Jawed is the 2004 UIUC CS graduate who, after a 5 year tour at Paypal, co-founded YouTube. 19 months after launch, YouTube is one of the most-visited sites on the web.

  • More than 100 million videos are served daily.
  • A new video is uploaded every second
  • The average user spends 30 minutes on YouTube per day

Prior to YouTube, what did video sharing look like? FTP uploads to a private website [or peer to peer] was the best way to share a video. People without websites and technical savy couldn’t share. Downloaders would have to download the full file, have the right codecs, and finally be able to view the clips. Discovering other related videos was not easy, and there was no way to post comments about a video you enjoyed. In 2004 the “Bit Torrent effect” emerged, which was scalable – but it lacked social aspects, simplicity, and was mostly for hard core geeks.

In 2005 Jawed and friends decided to create some sort of video sharing app inspired by Flickr and hot or not.

On Feb 14, 2005, work began.
ACM Conference 1

We launched the site with a bunch of “stupid videos” … except no one one used it but ourselves. We pitched it to our friends. We wrote to all the Wired reporters (no replies). We talked to lots of VC’s (they didn’t call back.)

By May 2005, it was very frustrating. 50-60 videos were uploaded. They had an idea:

We posted an ad to the San Francisco Craigslist asking for girls to post videos to YouTube. If we thought they were attractive, and they posted 10 videos, we would send them $100 via Paypal.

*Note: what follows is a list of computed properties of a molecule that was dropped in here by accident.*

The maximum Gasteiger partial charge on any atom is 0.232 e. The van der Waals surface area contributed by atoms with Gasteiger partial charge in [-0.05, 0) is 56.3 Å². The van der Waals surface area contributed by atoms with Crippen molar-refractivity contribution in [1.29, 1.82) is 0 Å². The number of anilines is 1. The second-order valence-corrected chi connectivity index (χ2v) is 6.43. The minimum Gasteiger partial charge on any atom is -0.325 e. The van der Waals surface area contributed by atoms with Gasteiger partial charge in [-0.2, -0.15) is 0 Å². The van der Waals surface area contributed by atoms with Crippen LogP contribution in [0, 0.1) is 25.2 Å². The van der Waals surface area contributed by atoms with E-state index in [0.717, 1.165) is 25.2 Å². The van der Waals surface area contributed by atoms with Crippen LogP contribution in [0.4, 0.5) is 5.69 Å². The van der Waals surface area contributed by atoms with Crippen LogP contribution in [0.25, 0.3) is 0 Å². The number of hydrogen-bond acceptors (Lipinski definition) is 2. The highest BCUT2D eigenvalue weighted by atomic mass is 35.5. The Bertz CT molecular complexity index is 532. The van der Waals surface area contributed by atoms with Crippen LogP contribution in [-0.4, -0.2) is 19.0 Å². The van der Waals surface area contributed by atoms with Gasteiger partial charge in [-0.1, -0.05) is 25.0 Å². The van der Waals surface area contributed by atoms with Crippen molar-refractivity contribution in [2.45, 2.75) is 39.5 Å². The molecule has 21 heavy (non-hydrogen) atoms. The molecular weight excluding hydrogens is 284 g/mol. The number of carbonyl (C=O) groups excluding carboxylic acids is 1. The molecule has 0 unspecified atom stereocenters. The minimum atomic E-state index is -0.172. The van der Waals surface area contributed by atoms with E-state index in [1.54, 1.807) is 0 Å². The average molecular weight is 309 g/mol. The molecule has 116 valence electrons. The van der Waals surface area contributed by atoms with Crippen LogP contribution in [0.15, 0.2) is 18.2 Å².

No girls responded.

In June 2005 YouTube got revamped. “Related Videos” was added, to make the site more sticky. And instead of Jawed and co-founders spamming all their friends, they added a button “Email a friend” so the visitors could do that for them. Everything was changed to encourage user interaction. Make people want to spend more time on the site.

August 2005, YouTube gets Slashdotted. Things started taking off from here. The community did things they never expected. People would leave video responses to other people’s videos. So they created the Video Responses product. Pretty soon they had $3.5 Million in capital from Sequoya, and then you all know about the Google acquisition.

One lesson Jawed pushed home was:

Just because experts reject an idea does not mean it is a bad idea! In certain areas, there are no experts.

If you’re out there creating innovation, you may be the expert.

As we look for the next big thing, Karim suggests it will explode from newly emerging secondary technologies. Start a company that will make something that was previously difficult, easy.

And expect failure. Jawed worked on numorous other projects that failed, before hitting big with YouTube including a geographic aware IM client that grew to about 50,000 users before he pulled the plug. An interesting article about him, as the silent YouTube partner, may be found here.

Update 10/28/2006: A video of Jawed’s presentation is now on YouTube, watch it below:

Written by Jonathan

October 22nd, 2006 at 2:58 am

Posted in Uncategorized, online business